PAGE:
It’s not just the fashion industry coveting labels anymore. The scientific community and the wellness industry tell us labels are the key to better health and happiness. Food labels that is.
So, what’s the link between food packaging labels and your genes?
It’s what’s on the label that matters most. Perhaps to the surprise of many readers, I’m not talking about calories, fat, carbs or sodium measurements. I’m talking about the part of the label most of us are confused by, can’t find or purposefully avoid for fear of the words that stare back at us. Since most Americans are consumed with tracking calories to stay healthy, they’re also typically focused on the wrong part of the nutrition label. The ingredient label contains the information most pertinent to our genes.
If you want healthy genes, it’s time to start reading the ingredient labels of your favorite convenience foods, fast foods and take-out choices.
What does it say?
Do you recognize the ingredients?
Would you see the ingredients in nature?
Are there ingredients you don’t recognize?
Therein lies the problem. If you don’t recognize an ingredient as something you’d find in a normal household kitchen, then how will your body recognize it?
Don’t get me wrong – the body is a brilliant machine. It can certainly handle exposure to ingredients we eat, breathe and/or put on our skin that aren’t good for us. Heck, if it couldn’t handle it we’d all be dead by now.
But, thanks to epigenetics, we do know that all of these substances wash over our genes and potentially (de)activate specific genes before being used or excreted from our systems.
That means whatever appears on that label that you do or don’t recognize has the power to impact your health by altering your genes. Your favorite granola bars, those crackers that taste so yummy with that sharp cheddar, the frozen shrimp dish you ate last night, or the chips you snuck in because you were starving before dinner.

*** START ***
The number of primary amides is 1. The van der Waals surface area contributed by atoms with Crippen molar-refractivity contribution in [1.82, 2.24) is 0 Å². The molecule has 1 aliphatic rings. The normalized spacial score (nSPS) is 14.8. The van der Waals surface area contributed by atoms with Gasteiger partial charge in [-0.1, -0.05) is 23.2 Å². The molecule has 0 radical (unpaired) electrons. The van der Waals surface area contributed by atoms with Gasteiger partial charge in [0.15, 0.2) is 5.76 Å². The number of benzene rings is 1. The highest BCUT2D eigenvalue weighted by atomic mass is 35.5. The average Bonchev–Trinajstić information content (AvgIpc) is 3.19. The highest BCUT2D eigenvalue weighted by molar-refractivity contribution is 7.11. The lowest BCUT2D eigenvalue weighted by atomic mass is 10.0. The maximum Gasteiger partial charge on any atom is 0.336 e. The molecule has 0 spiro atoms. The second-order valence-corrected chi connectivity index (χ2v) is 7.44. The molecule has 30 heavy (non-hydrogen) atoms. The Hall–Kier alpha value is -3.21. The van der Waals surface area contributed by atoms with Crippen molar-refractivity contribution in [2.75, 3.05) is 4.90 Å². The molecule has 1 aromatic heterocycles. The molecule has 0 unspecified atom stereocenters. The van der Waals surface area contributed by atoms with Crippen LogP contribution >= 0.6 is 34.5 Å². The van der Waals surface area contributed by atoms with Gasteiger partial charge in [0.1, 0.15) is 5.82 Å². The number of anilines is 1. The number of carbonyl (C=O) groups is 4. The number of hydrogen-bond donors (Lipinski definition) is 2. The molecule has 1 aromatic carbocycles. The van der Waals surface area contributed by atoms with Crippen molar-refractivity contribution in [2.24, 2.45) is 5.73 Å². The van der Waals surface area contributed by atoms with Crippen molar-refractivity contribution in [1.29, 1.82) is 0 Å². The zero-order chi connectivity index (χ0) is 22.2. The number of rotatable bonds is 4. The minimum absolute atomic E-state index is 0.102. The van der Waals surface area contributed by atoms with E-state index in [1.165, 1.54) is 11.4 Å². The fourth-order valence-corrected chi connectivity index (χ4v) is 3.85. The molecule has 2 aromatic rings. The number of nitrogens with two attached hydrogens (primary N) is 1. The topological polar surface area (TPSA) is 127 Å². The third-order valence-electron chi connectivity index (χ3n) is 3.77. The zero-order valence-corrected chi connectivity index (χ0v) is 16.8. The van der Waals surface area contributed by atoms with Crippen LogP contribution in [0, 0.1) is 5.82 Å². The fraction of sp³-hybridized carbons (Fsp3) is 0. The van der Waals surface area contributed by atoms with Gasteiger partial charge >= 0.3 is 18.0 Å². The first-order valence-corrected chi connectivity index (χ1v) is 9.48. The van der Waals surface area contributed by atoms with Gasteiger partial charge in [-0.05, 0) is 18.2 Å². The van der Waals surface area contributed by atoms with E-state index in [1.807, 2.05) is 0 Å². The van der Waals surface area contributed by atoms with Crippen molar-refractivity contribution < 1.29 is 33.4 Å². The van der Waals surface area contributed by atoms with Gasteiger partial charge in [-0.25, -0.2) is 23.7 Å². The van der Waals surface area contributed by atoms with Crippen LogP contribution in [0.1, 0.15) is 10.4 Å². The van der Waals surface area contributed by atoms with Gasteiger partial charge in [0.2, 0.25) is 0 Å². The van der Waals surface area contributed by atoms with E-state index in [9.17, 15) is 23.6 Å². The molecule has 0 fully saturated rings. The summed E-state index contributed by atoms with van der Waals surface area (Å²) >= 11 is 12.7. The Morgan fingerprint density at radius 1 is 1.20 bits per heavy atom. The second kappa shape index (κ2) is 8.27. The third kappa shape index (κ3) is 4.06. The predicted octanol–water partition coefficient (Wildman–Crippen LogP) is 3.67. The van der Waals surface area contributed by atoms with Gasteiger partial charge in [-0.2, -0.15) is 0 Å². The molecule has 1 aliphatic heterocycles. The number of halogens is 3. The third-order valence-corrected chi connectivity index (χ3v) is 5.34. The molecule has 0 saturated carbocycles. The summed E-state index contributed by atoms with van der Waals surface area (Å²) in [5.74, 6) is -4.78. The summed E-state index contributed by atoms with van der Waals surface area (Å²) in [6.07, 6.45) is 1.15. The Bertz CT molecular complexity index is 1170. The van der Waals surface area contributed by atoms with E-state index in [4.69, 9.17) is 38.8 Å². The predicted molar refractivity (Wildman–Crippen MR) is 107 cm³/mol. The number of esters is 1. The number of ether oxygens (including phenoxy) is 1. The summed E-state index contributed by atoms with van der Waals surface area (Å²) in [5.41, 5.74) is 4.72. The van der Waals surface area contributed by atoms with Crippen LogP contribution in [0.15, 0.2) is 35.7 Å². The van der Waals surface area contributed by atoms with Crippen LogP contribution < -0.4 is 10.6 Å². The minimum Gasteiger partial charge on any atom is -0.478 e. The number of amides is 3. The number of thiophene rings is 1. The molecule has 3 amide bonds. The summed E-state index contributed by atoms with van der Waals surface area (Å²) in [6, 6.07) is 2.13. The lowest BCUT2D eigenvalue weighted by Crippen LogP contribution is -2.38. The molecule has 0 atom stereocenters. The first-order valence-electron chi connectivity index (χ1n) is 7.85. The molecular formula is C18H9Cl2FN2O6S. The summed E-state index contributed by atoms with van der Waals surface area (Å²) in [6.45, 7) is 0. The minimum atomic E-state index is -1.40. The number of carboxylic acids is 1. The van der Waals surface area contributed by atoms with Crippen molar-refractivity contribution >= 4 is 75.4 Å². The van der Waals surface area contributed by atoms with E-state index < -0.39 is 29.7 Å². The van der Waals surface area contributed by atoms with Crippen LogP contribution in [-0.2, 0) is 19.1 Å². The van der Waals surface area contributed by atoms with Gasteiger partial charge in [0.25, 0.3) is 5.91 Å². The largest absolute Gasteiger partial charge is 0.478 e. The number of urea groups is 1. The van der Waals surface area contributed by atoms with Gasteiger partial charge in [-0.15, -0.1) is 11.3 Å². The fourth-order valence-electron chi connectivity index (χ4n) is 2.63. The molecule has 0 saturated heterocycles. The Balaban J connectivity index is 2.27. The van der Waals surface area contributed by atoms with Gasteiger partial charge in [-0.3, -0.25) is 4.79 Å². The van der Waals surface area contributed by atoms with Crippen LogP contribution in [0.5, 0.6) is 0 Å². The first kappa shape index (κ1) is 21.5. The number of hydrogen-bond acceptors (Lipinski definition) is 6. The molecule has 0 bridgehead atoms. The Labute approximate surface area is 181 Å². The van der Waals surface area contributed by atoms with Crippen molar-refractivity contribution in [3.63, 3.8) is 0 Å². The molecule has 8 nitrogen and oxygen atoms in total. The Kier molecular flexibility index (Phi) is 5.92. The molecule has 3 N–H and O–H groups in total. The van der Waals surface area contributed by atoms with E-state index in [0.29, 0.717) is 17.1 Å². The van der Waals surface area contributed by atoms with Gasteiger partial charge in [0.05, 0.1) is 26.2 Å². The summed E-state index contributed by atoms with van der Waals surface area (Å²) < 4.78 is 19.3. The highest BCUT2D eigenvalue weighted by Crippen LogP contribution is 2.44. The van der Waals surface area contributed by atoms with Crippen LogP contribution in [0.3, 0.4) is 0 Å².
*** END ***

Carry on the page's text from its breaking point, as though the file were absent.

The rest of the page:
The ingredients in your food are all powerful and eventually wash over your genes, which can have implications for your health.
America’s top selling packaged foods are often laden with artificial colors, flavors, chemical preservatives, trans fats and other additives. Manufacturers add these components to make packaged products look better, taste better and last longer on the shelf – and help make them cost less.
Did you know that:
- Cheese is white; orange and yellow cheese is dyed
- Corn chips do not taste cheesy unless you add a fake cheese flavor (often chemicals)
- Yogurt is naturally quite sour, but made sickly sweet with artificial sugars
- Cereals can’t last on the shelf for 6-8 months without nasty cancer-causing preservatives like BHT
Many food additives generally regarded as safe by the FDA are actually banned in Europe and elsewhere in the world due to their toxicity to the body, including: potassium bromate, brominated vegetable oil, artificial colors and more. Specific scientific studies on how these additives affect our genes are not looking good, but the FDA isn’t changing its stance just yet. In the meantime, I’d rather not roll the dice on my health – would you?
We live in a busy world, and convenience foods like frozen dinners, packaged meals or even Starbucks may feel like a requirement to stay sane and productive. But, not all convenience foods are worthy of your consumption. It’s critical that you know what’s in those foods. Once you have the knowledge, you can make an informed decision about whether you want these foods to have a place in your health journey.
It’s about taking small steps to have a big impact on your health!
This week, I challenge you to skip the marketing messages on the front of the package and the healthy claims that try to convince you a product is good for you. The food companies spend billions of dollars on packaging, placement and advertising to convince us about the healthfulness of their products. Instead, grab your favorite convenience foods, flip the package over and check out the scary ingredient label. You can:
- Ask the barista for an ingredient list of your favorite coffee/tea drink
- Flip over that protein bar and read the fine print
- Google search for the ingredients in your favorite fast food fare
- Ask the cafeteria manager to share the ingredients of your regular lunch choices
- Find the ingredients of that “healthy” cereal you love so much
- Call the local take-out shop and inquire about the ingredients in your family’s favorite pizza or sandwich
Now you have a list of ingredients to learn about. Start checking out what they are one by one, or better yet, ask your hubbub coach in the latest coached challenge!
Bottom line? Skip the calories and read the ingredients.
Zengin, N., Yüzbaşıoğlu, D., Unal, F., Yılmaz, S., & Aksoy, H. (2011). The evaluation of the genotoxicity of two food preservatives: sodium benzoate and potassium benzoate. Food and Chemical Toxicology: An International Journal Published for the British Industrial Biological Research Association, 49(4), 763–769. http://doi.org/10.1016/j.fct.2010.11.040